When healthcare leaders put their heads together and strategize how to improve healthcare experiences for patients, much of the focus tends to be on improving clinical processes and facilities. However, one area that patients suggest needs improvement is the financial side of the patient experience. Here are three problems patients say need to be fixed in order to elevate the financial experience for patients:
Problem #1: Healthcare bills often catch patients by surprise.
Healthcare is unique because consumers often don’t have a choice in whether they want to purchase a service for a particular price. In fact, three out of four times, patients don’t know the cost of healthcare services until after they have received a bill. And more than one in four patients (26%) report that healthcare bills are less predictable than other bills. This unpredictability can be frustrating and put financial stress on patients.
Solution: Healthcare teams can use their patient engagement technology to send automated messages to patients in order to communicate about potential healthcare costs. For example, healthcare teams can follow up after appointments and send messages to let patients know when to expect a bill, or that they may owe money out of pocket if their annual deductible hasn’t been met. Messages like these can be helpful for encouraging patients to think about and plan for healthcare expenses before bills arrive.
Problem #2: For patients, bills don’t always clarify their financial obligations.
Receiving a bill doesn’t always clarify patient payment obligations. It is common for patients to look at their bills and still not know what portion they owe versus what insurance will pay. Even doctors admit healthcare bills are difficult to understand. A recent West survey of 1,036 adults and 317 healthcare providers in the U.S. found that 61 percent of healthcare providers agree that healthcare bills are more confusing than other bills. Because bills can be hard to decode, patients need more information about what is covered and not covered by insurance.
Solution: A simple step that healthcare teams can take to help educate patients about their financial obligations is to use automated communications—like email, text message or voicemail—to share information about covered preventive services. When providers communicate which exams and screenings are required to be covered by insurance, for example, it can help make it easier for patients to understand their medical bills.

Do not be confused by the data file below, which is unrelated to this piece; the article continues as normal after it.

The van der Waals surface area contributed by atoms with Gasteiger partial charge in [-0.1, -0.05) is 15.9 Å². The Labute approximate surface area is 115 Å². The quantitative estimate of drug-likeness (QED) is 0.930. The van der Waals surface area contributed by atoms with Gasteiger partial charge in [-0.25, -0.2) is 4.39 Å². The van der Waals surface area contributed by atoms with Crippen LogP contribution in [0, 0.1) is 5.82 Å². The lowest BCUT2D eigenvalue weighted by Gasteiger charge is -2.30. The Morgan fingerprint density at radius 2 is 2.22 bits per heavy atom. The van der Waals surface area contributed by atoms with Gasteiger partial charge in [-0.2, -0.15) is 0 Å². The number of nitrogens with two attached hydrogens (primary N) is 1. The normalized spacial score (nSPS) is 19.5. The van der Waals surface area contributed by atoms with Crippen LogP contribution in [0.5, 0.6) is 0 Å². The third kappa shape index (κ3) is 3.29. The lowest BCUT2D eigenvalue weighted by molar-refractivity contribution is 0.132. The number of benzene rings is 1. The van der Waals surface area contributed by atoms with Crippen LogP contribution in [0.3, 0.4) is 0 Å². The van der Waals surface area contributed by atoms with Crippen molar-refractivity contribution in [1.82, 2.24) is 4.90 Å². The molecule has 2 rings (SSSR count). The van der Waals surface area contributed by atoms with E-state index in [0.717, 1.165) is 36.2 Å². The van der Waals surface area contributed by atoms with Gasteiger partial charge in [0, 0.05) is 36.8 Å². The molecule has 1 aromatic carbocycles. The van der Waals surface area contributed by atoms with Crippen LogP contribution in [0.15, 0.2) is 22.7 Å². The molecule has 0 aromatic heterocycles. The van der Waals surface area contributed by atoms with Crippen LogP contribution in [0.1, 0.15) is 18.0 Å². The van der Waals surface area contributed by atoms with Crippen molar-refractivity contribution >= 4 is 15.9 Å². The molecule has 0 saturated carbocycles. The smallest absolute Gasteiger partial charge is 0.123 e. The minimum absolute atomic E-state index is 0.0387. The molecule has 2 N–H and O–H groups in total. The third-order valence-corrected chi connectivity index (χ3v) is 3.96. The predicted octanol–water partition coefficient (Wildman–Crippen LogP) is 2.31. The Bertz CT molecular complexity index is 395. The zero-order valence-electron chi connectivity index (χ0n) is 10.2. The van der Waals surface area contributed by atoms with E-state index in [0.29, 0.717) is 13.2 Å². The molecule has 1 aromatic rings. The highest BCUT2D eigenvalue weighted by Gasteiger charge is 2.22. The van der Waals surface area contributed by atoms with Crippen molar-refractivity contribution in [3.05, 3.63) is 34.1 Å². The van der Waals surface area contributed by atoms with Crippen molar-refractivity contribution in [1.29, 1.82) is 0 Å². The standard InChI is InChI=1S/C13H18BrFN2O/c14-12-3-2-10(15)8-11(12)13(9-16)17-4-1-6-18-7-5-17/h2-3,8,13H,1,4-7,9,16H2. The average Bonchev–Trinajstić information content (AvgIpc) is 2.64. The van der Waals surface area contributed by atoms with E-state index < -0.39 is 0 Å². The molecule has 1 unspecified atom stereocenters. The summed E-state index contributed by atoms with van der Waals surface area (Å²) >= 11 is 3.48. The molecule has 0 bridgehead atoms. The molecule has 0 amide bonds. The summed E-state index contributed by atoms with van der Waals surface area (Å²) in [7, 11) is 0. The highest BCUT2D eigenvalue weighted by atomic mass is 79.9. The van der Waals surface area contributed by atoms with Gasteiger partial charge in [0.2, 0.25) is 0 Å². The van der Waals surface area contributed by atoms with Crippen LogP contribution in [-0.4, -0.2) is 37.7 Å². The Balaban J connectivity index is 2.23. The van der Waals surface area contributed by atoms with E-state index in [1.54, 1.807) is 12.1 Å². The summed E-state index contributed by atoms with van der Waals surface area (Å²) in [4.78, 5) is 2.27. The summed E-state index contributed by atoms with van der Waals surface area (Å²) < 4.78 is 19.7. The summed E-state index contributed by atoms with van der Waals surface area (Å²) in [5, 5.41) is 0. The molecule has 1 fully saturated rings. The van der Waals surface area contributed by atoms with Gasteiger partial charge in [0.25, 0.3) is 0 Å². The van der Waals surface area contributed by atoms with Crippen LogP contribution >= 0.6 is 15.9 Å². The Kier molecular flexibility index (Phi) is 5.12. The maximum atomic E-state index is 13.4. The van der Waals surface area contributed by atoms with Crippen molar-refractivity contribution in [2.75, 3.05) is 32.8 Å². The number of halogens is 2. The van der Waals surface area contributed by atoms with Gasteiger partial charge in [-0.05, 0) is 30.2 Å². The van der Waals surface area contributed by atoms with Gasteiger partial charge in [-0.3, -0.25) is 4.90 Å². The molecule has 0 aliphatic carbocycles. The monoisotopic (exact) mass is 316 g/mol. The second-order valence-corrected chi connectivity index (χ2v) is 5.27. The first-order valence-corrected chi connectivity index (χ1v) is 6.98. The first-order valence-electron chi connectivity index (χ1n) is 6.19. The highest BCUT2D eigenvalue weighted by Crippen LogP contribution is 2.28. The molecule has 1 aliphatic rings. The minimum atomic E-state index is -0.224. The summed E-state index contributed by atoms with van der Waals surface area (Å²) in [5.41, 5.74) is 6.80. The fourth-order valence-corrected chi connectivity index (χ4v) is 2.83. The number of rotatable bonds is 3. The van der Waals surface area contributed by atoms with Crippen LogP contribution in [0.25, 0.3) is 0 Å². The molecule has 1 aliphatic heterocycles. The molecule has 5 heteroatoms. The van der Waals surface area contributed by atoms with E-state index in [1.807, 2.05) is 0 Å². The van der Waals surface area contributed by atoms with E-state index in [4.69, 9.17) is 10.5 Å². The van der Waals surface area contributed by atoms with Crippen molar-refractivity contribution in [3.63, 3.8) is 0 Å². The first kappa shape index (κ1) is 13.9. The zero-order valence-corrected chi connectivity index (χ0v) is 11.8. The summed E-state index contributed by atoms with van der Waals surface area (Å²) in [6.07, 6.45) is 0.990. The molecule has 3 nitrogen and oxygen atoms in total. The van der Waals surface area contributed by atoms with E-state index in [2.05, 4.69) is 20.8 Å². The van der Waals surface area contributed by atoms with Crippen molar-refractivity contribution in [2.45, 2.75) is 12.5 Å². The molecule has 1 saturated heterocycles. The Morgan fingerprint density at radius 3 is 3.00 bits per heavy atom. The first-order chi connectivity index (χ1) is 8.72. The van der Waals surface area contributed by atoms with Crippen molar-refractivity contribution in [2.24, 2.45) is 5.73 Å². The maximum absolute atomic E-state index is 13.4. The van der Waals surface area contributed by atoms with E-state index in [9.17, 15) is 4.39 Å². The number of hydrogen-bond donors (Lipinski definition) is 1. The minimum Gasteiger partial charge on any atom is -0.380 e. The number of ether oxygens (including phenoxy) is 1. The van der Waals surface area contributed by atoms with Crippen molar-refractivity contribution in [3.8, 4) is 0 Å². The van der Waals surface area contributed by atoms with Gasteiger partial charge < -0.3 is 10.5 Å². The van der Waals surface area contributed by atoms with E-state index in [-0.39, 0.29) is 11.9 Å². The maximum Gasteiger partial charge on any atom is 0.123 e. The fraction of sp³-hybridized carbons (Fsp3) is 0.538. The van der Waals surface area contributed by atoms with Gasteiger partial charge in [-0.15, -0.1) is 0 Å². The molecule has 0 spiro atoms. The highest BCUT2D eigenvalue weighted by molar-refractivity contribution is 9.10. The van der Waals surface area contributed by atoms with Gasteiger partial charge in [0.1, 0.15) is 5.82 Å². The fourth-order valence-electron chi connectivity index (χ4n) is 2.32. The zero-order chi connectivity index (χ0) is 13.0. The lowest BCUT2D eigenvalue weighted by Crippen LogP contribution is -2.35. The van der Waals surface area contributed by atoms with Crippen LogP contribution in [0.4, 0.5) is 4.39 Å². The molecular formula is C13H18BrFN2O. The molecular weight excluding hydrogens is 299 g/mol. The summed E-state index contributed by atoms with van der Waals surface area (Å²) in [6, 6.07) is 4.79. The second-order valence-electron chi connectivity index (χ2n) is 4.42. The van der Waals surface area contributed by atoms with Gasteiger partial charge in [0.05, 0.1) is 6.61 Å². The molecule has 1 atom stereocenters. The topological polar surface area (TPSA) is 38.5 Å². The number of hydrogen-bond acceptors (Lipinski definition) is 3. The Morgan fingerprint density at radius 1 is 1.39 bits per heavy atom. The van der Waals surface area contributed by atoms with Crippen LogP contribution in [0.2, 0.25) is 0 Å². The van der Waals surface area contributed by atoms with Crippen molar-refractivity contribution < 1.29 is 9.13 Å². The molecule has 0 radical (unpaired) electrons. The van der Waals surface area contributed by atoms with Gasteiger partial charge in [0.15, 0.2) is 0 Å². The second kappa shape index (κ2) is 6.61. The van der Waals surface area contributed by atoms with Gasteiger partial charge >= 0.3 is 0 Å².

Problem #3: Outside of bills or past due notices, providers often don’t communicate with patients about financial topics.
Patients would like more support from healthcare providers in order to make healthcare costs easier to understand. More than one in five patients (21%) say there is not enough communication from providers between in-person interactions in healthcare. Patients think better communication could help alleviate financial-related confusion and frustration.
Solution: There are more opportunities for healthcare teams to communicate with patients about healthcare costs than most providers realize. Even something as simple as sending an appointment reminder message to verify the date and time of an appointment creates an opportunity for providers to communicate about costs. For example, providers may want to expand appointment reminder messages to incorporate language that lets patients know that if their insurance requires a copay, it will be due at check-in. This extra bit of communication helps minimize surprise costs for patients and helps them better prepare for healthcare expenses.
Unfortunately, West’s survey revealed that 72 percent of patients feel strongly or somewhat that healthcare is falling behind other industries when it comes to delivering exceptional experiences. And, according to patients, frustration over healthcare bills is a primary factor. For a closer look at some of the problems hurting healthcare experiences, along with solutions to help fix them, download When Billing Breaks the Patient Experience: Communication Strategies for Resolving Patients’ Financial Frustrations.